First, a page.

I don’t write about spirit work – except for the times when I do.
I don’t write about the excelcius moments that arise from divine proximity – except when I do.
I don’t write about the grinding sensation of failure, of inadequacy, of intrinsic inability.
I don’t write about the stress, anxiety, confusion, or despair.
I don’t write about the messages I hear.
I don’t write about the People I meet.
I don’t write about the calling or the response.
I don’t write about the currents, winds, streams, or rivers.
I don’t write about the whispers.
I don’t write about the job.
I don’t write about the joy.
I’ve become a reasonably successful recluse. I’m not known for these things because I don’t talk about them. I don’t talk about them because they are a greater piece of my heart than I thought anything could be. I don’t talk about them because despite having been given a hard reboot and a new OS, despite having eyes that are a different color than I was born with, despite having to relearn the finer points of embodiment, despite having the physical, lived experience of divine intervention I don’t always believe in the reality of the context I’m caught up in.
I don’t talk about these things because I don’t want to.
I don’t talk about these things because I owe no one an accounting (least ways no one that has to read a blog in order to gain an accounting). I have always served the Powers first – before there was even an awareness that serving the Powers constituted spirit work, I served them and knew what I was. Even when people who should have known better tried to tell me what, exactly, I was and wasn’t.
Did you know there was a time when devotion and spirit work were all but mutually exclusive? It’s true. I argued the point more than once. Love, I was told, wasn’t compatible with service. Love, I argued, was the very fuel of service.
I don’t talk about spirit work because I don’t want to talk about failure. I’ve frequently reflected that I’m on the path of failure. I will never not fail. Failure is the condition of the manifest world. Failure is the trajectory of disintegration, the path that absolutely all of us are on. We will fail because this is not a path that will ever reach completion. We will always be inadequate to the task. It’s therefore cruel to pick at the practice of someone else, inexcusably mean to criticize the work another is engaged in. We can and should encourage improvement, can and should demand accountability, can and should require redress and apology – but the work that happens within the sphere of one’s own interaction with the numinous and the expression thereof insofar as it doesn’t interfere with another being’s intrinsic and sacred sovereignty – including their teleology – doesn’t require commentary. We must be free to fail – else the path itself remains only a potential.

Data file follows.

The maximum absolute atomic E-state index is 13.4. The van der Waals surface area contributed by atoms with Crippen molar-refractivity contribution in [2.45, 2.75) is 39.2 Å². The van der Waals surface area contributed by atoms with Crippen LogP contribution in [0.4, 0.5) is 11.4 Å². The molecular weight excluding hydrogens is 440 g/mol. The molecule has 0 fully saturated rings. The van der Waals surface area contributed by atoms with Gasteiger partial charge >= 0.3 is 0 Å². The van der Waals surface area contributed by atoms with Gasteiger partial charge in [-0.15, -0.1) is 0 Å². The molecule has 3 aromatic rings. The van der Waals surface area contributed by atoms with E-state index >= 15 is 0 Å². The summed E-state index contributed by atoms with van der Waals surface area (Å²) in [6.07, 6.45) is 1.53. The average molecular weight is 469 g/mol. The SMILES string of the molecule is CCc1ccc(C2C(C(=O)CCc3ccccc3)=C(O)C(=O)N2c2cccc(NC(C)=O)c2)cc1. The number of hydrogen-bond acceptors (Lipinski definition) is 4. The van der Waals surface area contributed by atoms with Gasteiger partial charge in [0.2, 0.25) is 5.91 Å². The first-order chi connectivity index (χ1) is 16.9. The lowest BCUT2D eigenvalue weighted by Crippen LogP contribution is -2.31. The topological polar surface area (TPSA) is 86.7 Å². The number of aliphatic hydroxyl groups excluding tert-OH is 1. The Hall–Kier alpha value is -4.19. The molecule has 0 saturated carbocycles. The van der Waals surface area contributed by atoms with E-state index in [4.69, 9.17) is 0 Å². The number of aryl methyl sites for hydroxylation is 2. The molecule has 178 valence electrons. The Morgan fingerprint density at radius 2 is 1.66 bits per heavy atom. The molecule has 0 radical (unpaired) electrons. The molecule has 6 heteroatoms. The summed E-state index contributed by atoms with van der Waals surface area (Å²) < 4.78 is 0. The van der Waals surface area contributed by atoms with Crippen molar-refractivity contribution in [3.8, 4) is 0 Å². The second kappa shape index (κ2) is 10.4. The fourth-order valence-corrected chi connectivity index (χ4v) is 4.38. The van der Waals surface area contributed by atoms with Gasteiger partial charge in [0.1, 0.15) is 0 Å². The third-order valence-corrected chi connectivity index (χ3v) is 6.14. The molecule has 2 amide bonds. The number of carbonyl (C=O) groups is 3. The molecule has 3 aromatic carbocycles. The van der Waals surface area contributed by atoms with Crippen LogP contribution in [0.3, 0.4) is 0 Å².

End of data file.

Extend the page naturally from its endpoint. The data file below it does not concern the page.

I don’t talk about my spirit work because I don’t want to talk about my failure. In defiance of everything I’ve learned about this path and everything the path has taught me, I got fired. Yes. That….that doesn’t really happen. It’s not supposed to. There are a very limited number of outcomes on a spirit work path, especially one that takes you further towards very specific ends. Getting fired is not one of those outcomes. But I am a Lokean and I will always be an exception.
I don’t talk about spirit work because I don’t want to talk about how much I want to go back to work. I don’t want to describe the very many tastes I’ve sampled of this life in an effort to find something that satisfied in quite the same way. I found nothing. When the Work itself has put you back in this world, your software is fundamentally incompatible with other functions. It’s like trying to make a spreadsheet in Photoshop. No one’s happy.
So why am I talking about all this if I don’t actually want to? I’m talking about it because I might, just might, be going back to work.
I am what I am and I am responsive to this path.
6 thoughts on “Things I Don’t Write About”
Lovely post. I don’t want to quibble with you since you seem to be in a restful place but are you familiar with process philosophy? I encountered it thru Carol Christ and then was led to Alfred North Whitehead for a different angle on the subject. You talk about failure rather than death which it seems your utilizing as synonyms for one another by comparing failure to the human condition; i.e., entropy would be another way to describe it.
I’m not very familiar with process philosophy; I’ll have to take a closer look at it. Thanks for mentioning it.
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((( ❤ )))
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Reblogged this on Strip Me Back To The Bone and commented:
You should do yourself a favor and go read this. My favorite quote? “We will always be inadequate to the task. It’s therefore cruel to pick at the practice of someone else, inexcusably mean to criticize the work another is engaged in.”
Yes, I’m a fan firmly in Camp Silence, but even if I wasn’t, this is just a beautiful, heart-moving piece.
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And thank you. 🙂